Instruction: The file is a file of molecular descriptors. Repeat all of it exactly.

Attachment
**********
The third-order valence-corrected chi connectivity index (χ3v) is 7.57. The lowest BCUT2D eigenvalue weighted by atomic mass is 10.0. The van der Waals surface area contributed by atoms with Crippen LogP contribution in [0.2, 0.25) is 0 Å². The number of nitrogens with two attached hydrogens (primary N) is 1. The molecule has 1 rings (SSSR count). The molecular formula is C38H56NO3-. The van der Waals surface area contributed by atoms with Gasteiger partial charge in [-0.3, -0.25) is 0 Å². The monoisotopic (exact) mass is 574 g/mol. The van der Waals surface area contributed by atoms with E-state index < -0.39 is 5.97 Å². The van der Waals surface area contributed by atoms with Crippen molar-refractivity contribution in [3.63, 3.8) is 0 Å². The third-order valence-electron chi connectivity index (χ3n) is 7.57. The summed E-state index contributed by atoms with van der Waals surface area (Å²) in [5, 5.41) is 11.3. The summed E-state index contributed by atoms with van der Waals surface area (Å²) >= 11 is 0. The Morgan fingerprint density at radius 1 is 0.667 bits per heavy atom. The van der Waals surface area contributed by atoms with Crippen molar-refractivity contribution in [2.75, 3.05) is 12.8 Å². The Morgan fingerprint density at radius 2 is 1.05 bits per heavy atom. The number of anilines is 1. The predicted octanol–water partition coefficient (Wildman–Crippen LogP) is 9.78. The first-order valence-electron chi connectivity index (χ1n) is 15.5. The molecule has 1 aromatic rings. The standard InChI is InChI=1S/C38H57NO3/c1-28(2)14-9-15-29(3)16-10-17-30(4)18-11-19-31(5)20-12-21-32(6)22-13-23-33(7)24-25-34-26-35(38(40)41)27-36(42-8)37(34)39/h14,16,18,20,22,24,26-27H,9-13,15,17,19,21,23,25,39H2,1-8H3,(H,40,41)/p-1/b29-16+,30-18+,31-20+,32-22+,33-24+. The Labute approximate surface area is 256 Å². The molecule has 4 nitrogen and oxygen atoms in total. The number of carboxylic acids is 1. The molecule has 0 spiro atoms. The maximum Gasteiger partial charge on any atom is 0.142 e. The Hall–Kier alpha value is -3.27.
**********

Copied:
The third-order valence-corrected chi connectivity index (χ3v) is 7.57. The lowest BCUT2D eigenvalue weighted by atomic mass is 10.0. The van der Waals surface area contributed by atoms with Crippen LogP contribution in [0.2, 0.25) is 0 Å². The number of nitrogens with two attached hydrogens (primary N) is 1. The molecule has 1 rings (SSSR count). The molecular formula is C38H56NO3-. The van der Waals surface area contributed by atoms with Gasteiger partial charge in [-0.3, -0.25) is 0 Å². The monoisotopic (exact) mass is 574 g/mol. The van der Waals surface area contributed by atoms with E-state index < -0.39 is 5.97 Å². The van der Waals surface area contributed by atoms with Crippen molar-refractivity contribution in [3.63, 3.8) is 0 Å². The third-order valence-electron chi connectivity index (χ3n) is 7.57. The summed E-state index contributed by atoms with van der Waals surface area (Å²) in [5, 5.41) is 11.3. The summed E-state index contributed by atoms with van der Waals surface area (Å²) >= 11 is 0. The Morgan fingerprint density at radius 1 is 0.667 bits per heavy atom. The van der Waals surface area contributed by atoms with Crippen molar-refractivity contribution in [2.75, 3.05) is 12.8 Å². The Morgan fingerprint density at radius 2 is 1.05 bits per heavy atom. The number of anilines is 1. The predicted octanol–water partition coefficient (Wildman–Crippen LogP) is 9.78. The first-order valence-electron chi connectivity index (χ1n) is 15.5. The molecule has 1 aromatic rings. The standard InChI is InChI=1S/C38H57NO3/c1-28(2)14-9-15-29(3)16-10-17-30(4)18-11-19-31(5)20-12-21-32(6)22-13-23-33(7)24-25-34-26-35(38(40)41)27-36(42-8)37(34)39/h14,16,18,20,22,24,26-27H,9-13,15,17,19,21,23,25,39H2,1-8H3,(H,40,41)/p-1/b29-16+,30-18+,31-20+,32-22+,33-24+. The Labute approximate surface area is 256 Å². The molecule has 4 nitrogen and oxygen atoms in total. The number of carboxylic acids is 1. The molecule has 0 spiro atoms. The maximum Gasteiger partial charge on any atom is 0.142 e. The Hall–Kier alpha value is -3.27.